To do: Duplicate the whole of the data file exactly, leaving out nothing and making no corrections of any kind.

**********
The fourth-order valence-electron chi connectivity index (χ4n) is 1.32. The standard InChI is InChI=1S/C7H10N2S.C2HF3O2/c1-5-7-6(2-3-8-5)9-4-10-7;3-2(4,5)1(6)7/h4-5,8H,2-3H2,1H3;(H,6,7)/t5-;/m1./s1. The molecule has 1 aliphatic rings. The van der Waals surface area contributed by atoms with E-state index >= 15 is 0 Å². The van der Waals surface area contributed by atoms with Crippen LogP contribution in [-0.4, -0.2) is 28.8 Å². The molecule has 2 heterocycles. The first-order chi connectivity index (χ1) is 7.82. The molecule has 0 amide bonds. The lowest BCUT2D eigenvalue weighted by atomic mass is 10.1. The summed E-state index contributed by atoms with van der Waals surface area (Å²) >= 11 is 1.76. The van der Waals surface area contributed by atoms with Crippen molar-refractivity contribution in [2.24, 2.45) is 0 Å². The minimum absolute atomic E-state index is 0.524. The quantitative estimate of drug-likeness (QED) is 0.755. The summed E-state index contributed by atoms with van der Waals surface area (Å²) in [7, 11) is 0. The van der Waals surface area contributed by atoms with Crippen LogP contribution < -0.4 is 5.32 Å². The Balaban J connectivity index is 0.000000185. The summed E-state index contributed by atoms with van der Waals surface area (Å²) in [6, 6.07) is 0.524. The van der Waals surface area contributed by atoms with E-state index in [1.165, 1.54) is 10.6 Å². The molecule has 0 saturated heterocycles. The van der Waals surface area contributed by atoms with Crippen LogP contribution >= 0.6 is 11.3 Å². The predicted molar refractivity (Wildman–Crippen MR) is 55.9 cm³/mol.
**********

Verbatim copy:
The fourth-order valence-electron chi connectivity index (χ4n) is 1.32. The standard InChI is InChI=1S/C7H10N2S.C2HF3O2/c1-5-7-6(2-3-8-5)9-4-10-7;3-2(4,5)1(6)7/h4-5,8H,2-3H2,1H3;(H,6,7)/t5-;/m1./s1. The molecule has 1 aliphatic rings. The van der Waals surface area contributed by atoms with E-state index >= 15 is 0 Å². The van der Waals surface area contributed by atoms with Crippen LogP contribution in [-0.4, -0.2) is 28.8 Å². The molecule has 2 heterocycles. The first-order chi connectivity index (χ1) is 7.82. The molecule has 0 amide bonds. The lowest BCUT2D eigenvalue weighted by atomic mass is 10.1. The summed E-state index contributed by atoms with van der Waals surface area (Å²) >= 11 is 1.76. The van der Waals surface area contributed by atoms with Crippen molar-refractivity contribution in [2.24, 2.45) is 0 Å². The minimum absolute atomic E-state index is 0.524. The quantitative estimate of drug-likeness (QED) is 0.755. The summed E-state index contributed by atoms with van der Waals surface area (Å²) in [7, 11) is 0. The van der Waals surface area contributed by atoms with Crippen LogP contribution < -0.4 is 5.32 Å². The Balaban J connectivity index is 0.000000185. The summed E-state index contributed by atoms with van der Waals surface area (Å²) in [6, 6.07) is 0.524. The van der Waals surface area contributed by atoms with E-state index in [1.165, 1.54) is 10.6 Å². The molecule has 0 saturated heterocycles. The van der Waals surface area contributed by atoms with Crippen LogP contribution >= 0.6 is 11.3 Å². The predicted molar refractivity (Wildman–Crippen MR) is 55.9 cm³/mol.